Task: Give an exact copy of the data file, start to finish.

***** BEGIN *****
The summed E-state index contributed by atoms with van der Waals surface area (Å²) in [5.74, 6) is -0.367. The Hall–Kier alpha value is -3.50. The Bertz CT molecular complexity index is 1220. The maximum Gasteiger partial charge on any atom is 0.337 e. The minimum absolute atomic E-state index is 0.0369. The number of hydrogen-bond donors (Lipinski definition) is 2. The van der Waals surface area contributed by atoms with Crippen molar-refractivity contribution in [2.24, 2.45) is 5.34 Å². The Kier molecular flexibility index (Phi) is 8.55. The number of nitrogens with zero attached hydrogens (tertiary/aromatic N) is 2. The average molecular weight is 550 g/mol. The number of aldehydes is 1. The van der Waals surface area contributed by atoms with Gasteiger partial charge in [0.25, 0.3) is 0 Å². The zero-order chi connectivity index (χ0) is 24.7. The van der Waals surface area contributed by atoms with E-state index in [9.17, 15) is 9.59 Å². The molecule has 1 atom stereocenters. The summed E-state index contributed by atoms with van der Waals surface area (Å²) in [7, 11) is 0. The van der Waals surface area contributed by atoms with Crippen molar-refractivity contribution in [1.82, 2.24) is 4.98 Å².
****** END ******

The summed E-state index contributed by atoms with van der Waals surface area (Å²) in [5.74, 6) is -0.367. The Hall–Kier alpha value is -3.50. The Bertz CT molecular complexity index is 1220. The maximum Gasteiger partial charge on any atom is 0.337 e. The minimum absolute atomic E-state index is 0.0369. The number of hydrogen-bond donors (Lipinski definition) is 2. The van der Waals surface area contributed by atoms with Crippen molar-refractivity contribution in [2.24, 2.45) is 5.34 Å². The Kier molecular flexibility index (Phi) is 8.55. The number of nitrogens with zero attached hydrogens (tertiary/aromatic N) is 2. The average molecular weight is 550 g/mol. The number of aldehydes is 1. The van der Waals surface area contributed by atoms with Gasteiger partial charge in [0.25, 0.3) is 0 Å². The zero-order chi connectivity index (χ0) is 24.7. The van der Waals surface area contributed by atoms with E-state index in [9.17, 15) is 9.59 Å². The molecule has 1 atom stereocenters. The summed E-state index contributed by atoms with van der Waals surface area (Å²) in [7, 11) is 0. The van der Waals surface area contributed by atoms with Crippen molar-refractivity contribution in [1.82, 2.24) is 4.98 Å².